Virtual reality has been a fixture of the PlayStation 4 since Sony launched PlayStation VR in 2016, whose hardware attachments let gamers transform their console into full-fledged VR rigs. Rumor has it that, VR-wise, the PS 5 will follow in its predecessor’s footsteps.
Sony has already confirmed that its next-generation console will be compatible with current PSVR hardware, but it’s also clear that the entertainment giant has much bigger plans for VR further down the line.
A surge of recent patents and leaks have made it increasingly clear that the company is in fact developing new PSVR equipment. The robustness of some of the leaks gave some credence to the theory that the headset would even launch alongside the PS 5, though it looks more likely now that the company will space these hardware launches out, while future-proofing the initial PS 5 console with VR-centric specs.
Sony’s New VR Headset: What We Know
While we might have to wait until late 2020 and beyond to actually get our hands on one, we already have a pretty good idea of what’s in store. One of the most exciting breakthroughs? The many patent blueprints published so far have all suggested that the headset would be completely wireless.
Leaked specs have also revealed the price, claiming that a variant that costs $250 will support 2,560-by-1,440 resolution, a 120-hertz refresh rate, provide a 220-degree field of view, five hours of battery life, and eye-tracking support. And on June 11, Sony also confirmed that it’s working on a VR headset which can track users’ head position and eye movements in a patent application published by the USPTO.
There are some other interesting feature allusions in the patent. The document lays out plans to build a VR headset that uses acceleration and gyro sensors to detect how users tilt their heads to better guess what they’re looking at on-screen. This small addition could go a long way toward reducing the disorientation that makes many VR novices nauseous, and greatly improve the console’s ability to output high resolution VR graphics at smooth frame rates.
Here’s a summary of what the patent covers:
“The detection section detects the posture of a head-mounted display worn on the head of a user. The status determination section determines a user’s gaze direction and a binocular inclination angle in accordance with the posture of the head-mounted display, which is detected by the detection section.”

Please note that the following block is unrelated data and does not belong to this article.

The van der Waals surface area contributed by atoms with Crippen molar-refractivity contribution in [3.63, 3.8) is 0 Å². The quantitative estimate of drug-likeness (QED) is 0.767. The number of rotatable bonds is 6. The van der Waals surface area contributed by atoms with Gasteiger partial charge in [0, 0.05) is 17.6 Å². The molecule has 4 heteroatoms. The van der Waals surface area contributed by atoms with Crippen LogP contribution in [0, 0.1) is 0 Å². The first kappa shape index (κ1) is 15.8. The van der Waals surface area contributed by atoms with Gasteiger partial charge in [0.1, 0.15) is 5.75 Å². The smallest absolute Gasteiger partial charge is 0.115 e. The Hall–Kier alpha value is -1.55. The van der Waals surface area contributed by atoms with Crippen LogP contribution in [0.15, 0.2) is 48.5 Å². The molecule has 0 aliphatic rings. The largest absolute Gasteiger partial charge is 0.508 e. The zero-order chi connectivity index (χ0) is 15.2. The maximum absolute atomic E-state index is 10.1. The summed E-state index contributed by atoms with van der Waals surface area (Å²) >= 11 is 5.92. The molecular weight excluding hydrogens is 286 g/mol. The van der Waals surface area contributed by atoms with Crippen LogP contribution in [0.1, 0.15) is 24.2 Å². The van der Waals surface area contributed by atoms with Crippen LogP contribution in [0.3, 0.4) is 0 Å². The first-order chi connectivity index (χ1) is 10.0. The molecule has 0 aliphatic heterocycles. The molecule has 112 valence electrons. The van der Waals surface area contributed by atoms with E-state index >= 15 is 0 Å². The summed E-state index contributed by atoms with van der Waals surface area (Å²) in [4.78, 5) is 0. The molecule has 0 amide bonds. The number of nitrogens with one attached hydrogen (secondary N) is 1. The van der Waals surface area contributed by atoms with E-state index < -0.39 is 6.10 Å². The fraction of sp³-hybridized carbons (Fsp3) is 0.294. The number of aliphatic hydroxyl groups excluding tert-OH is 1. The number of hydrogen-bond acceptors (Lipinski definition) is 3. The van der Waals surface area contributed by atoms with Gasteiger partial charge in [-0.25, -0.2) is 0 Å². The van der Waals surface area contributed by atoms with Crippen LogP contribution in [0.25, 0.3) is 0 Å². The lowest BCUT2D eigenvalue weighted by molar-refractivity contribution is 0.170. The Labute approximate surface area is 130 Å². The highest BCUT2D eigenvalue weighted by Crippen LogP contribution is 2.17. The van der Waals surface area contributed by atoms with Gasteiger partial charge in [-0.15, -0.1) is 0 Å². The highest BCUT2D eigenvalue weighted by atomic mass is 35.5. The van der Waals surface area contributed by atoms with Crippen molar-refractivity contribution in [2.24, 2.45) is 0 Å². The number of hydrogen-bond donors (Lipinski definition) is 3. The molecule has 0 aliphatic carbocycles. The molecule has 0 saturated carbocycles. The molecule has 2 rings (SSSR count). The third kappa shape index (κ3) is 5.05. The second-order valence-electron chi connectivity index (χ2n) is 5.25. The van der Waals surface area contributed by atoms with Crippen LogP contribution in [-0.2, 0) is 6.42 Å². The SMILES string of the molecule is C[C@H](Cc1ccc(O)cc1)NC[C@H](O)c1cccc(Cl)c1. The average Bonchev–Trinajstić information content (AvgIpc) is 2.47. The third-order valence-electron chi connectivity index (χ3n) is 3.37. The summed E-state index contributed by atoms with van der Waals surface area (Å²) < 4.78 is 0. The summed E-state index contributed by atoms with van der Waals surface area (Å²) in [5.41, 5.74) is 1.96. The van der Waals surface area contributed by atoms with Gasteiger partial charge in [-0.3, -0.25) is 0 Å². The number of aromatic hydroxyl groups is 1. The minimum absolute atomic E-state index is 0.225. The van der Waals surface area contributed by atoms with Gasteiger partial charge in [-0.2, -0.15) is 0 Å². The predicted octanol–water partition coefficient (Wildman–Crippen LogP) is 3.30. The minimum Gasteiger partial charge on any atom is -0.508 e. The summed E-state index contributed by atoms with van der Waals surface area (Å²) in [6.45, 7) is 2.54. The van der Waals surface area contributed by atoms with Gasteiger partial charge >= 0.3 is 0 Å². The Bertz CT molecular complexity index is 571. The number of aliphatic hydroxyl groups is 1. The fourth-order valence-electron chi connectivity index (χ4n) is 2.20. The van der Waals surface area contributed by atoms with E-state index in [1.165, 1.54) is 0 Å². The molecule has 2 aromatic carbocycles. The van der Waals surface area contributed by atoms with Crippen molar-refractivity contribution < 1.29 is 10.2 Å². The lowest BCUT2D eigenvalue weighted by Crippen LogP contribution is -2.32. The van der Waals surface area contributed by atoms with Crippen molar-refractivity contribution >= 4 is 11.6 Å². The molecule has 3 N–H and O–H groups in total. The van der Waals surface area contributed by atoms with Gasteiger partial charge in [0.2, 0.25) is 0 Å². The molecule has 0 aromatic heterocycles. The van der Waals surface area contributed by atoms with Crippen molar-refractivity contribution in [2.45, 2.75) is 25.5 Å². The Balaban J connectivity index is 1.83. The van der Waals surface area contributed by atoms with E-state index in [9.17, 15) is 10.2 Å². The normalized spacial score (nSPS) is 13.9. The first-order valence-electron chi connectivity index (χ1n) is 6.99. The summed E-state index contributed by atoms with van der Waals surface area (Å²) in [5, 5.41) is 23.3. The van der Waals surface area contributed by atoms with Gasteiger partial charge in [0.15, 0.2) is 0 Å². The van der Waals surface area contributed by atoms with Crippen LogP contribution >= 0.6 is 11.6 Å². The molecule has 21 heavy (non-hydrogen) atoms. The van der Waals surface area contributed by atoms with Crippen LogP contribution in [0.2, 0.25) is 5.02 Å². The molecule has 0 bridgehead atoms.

PS5: Foveated Rendering
Another key feature that’s been cited in patents is a new graphics rendering technique called foveated rendering, which will help the headset cut down on GPU loading times. Graphics cards using foveated rendering only supply high-quality graphics to the parts of an image a gamer is most likely to be looking at, and greatly reducing the quality of images in their peripheral vision.
This feature will hopefully allow the PS5’s GPU to better allocate its resources to provide a seamless experience to parts of games players are actually interacting with instead of slowing down to render things they aren’t even looking at.
Eye tracking would seem like a secondary feature, but it’s anything but. Accurately tracking users’ inter-pupillary distance (IPD) will allow the system to greatly reduce eye strain relative to other VR headsets. If you’ve ever had to pause and readjust a VR headset because the game seemed off level, this improvement will come as a relief.
Eye-tracking VR headsets could even adapt to how users’ eyes are positioned, eliminating the need to adjust the head strap for many users. This will all help make the technology less jarring and more welcoming to newcomers while also making it easier for hardcore gamers to play for longer sessions.
In short, one small tweak could usher in a new age of hyper-realistic VR worlds.